A missing girl was found inside a tractor-trailer at the U.S.-Mexico border near Texas in late August, officials said, adding that she might have been the victim of sex trafficking.
The U.S. Customs and Border Protection said agents in Laredo, Texas, were able to “locate a missing female juvenile concealed inside a tractor-truck at the [Interstate-35] checkpoint.” The missing girl was reported missing in Odessa, Texas, and the Webb County Sheriff’s Office took the juvenile and driver into custody, officials said.
“Laredo Sector Border Patrol agents continue to be diligent every day in protecting the safety of our citizens and preventing potential tragedy,” the agency said.
The child’s identity has not been released.
Also in Texas, a woman recently told officials she jumped from an 18-wheeler to get away from alleged kidnappers, Fox News reported. The woman, who was injured, said it occurred in Cisco, and added that she was taken to El Paso by three men.
Police in Cisco said last week that a “second female that was in the truck is safe and accounted for,” adding, “The alleged victim that jumped from the truck is safe.”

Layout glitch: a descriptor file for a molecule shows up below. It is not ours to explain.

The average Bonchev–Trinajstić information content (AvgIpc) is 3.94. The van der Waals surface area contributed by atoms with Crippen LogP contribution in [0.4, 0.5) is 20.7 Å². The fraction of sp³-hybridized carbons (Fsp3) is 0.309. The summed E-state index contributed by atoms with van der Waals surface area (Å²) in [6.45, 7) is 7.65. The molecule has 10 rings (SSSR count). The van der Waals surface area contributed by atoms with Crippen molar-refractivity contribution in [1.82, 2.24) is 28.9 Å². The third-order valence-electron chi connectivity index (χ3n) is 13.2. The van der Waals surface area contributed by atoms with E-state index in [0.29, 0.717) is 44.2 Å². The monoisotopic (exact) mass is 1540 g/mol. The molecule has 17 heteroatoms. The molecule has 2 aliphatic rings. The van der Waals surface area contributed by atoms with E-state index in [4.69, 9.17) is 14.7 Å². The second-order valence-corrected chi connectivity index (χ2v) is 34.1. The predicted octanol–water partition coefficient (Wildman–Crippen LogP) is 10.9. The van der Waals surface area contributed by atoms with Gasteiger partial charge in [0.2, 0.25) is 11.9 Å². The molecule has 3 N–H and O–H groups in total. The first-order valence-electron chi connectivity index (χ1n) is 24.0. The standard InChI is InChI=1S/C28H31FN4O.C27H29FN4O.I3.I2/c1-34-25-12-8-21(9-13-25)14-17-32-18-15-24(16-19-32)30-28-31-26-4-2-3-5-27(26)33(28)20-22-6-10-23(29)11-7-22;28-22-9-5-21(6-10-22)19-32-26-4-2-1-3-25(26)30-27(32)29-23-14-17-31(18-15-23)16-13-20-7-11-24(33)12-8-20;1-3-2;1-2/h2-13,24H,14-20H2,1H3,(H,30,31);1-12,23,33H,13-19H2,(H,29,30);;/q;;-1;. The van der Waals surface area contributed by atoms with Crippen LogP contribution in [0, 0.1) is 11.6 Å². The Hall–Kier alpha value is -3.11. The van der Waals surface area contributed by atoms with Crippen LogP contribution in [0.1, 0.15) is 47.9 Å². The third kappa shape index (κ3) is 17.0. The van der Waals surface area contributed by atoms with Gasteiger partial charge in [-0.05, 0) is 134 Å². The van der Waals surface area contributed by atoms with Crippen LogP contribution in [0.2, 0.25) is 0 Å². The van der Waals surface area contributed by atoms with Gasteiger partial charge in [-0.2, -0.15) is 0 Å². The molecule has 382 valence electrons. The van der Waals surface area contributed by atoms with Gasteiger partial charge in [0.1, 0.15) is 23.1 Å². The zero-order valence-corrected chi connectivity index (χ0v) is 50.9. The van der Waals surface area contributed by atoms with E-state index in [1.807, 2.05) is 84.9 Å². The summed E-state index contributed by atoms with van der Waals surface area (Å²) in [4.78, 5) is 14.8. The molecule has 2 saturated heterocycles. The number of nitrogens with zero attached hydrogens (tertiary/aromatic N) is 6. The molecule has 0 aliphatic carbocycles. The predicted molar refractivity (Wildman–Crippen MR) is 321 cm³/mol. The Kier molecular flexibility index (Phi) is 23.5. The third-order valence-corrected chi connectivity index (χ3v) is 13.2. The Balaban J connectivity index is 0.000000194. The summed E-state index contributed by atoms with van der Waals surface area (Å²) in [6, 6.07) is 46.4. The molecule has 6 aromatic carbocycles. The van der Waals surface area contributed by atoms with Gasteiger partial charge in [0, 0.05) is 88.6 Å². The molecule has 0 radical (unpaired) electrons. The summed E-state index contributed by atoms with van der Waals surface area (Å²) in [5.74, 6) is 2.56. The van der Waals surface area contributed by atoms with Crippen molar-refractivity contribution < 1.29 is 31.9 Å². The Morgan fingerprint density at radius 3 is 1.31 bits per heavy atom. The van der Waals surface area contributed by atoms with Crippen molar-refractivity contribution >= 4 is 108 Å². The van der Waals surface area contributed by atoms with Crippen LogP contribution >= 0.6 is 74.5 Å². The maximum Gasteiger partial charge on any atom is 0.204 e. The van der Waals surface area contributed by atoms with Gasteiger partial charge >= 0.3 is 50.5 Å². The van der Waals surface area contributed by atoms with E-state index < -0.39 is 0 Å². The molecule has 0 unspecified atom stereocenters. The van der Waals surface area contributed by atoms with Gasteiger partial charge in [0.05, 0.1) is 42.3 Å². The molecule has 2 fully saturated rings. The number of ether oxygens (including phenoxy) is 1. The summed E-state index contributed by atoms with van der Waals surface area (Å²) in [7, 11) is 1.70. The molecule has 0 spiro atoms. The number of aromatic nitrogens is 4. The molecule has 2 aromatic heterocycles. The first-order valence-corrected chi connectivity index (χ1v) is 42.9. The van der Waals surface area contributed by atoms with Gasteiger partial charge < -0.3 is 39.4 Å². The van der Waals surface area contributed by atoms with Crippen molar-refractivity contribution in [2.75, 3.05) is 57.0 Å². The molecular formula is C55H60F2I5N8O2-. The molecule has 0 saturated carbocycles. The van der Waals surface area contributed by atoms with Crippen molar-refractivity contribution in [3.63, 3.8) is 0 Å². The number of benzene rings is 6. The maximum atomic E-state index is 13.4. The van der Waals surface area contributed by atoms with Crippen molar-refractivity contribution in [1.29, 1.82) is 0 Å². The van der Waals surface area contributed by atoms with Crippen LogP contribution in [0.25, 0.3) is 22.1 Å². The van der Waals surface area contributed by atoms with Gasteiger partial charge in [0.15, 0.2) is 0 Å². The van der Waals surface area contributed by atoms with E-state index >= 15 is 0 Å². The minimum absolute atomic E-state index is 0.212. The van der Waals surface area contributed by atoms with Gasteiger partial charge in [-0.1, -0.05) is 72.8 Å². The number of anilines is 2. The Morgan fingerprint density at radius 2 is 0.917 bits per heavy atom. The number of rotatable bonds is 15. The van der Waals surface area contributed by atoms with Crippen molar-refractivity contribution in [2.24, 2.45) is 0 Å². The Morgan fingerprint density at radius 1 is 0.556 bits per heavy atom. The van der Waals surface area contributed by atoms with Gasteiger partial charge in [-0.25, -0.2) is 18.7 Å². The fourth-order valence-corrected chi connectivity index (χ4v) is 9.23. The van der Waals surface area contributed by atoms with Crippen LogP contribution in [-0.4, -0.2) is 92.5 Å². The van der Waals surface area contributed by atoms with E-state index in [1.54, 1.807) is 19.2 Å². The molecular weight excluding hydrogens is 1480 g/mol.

According to Human Trafficking Hotline, the state had more than 1,000 human trafficking cases reported last year, and more than 900 of them involved female victims.
Anyone with information about a case can call the National Human Trafficking Hotline at (888) 373-7888.
Last week, around 39 missing children were located in a two-week rescue operation in Georgia, according to the U.S. Marshals.
“These missing children were considered to be some of the most at-risk and challenging recovery cases in the area, based on indications of high-risk factors such as victimization of child sex trafficking, child exploitation, sexual abuse, physical abuse, and medical or mental health conditions,” a press release from the service said.
Director of the U.S. Marshals Donald Washington said in a statement: “The message to missing children and their families is that we will never stop looking for you.”
In a press conference announcing the news, Washington told reporters that the operation is among the missions that the Marshals are “very proud of” but “that we wish we didn’t have.”
“As successful as this operation was there is a harsh reality here—the harsh reality is, ‘gee, why are we doing this in the first place? Why do we have missing, endangered children?’” he said. “The stats are that in every 40 seconds, there is a child abducted in the United States.”
The operation, a culmination of several months of planning, was carried out by the U.S. Marshals’ Service Missing Child Unit and its Southeast Regional Fugitive Task Force, as well as a number of Georgia state and local agencies, including the Georgia Bureau of Investigation, and the National Center for Missing and Exploited Children.
Mimi Nguyen-Ly contributed to this report.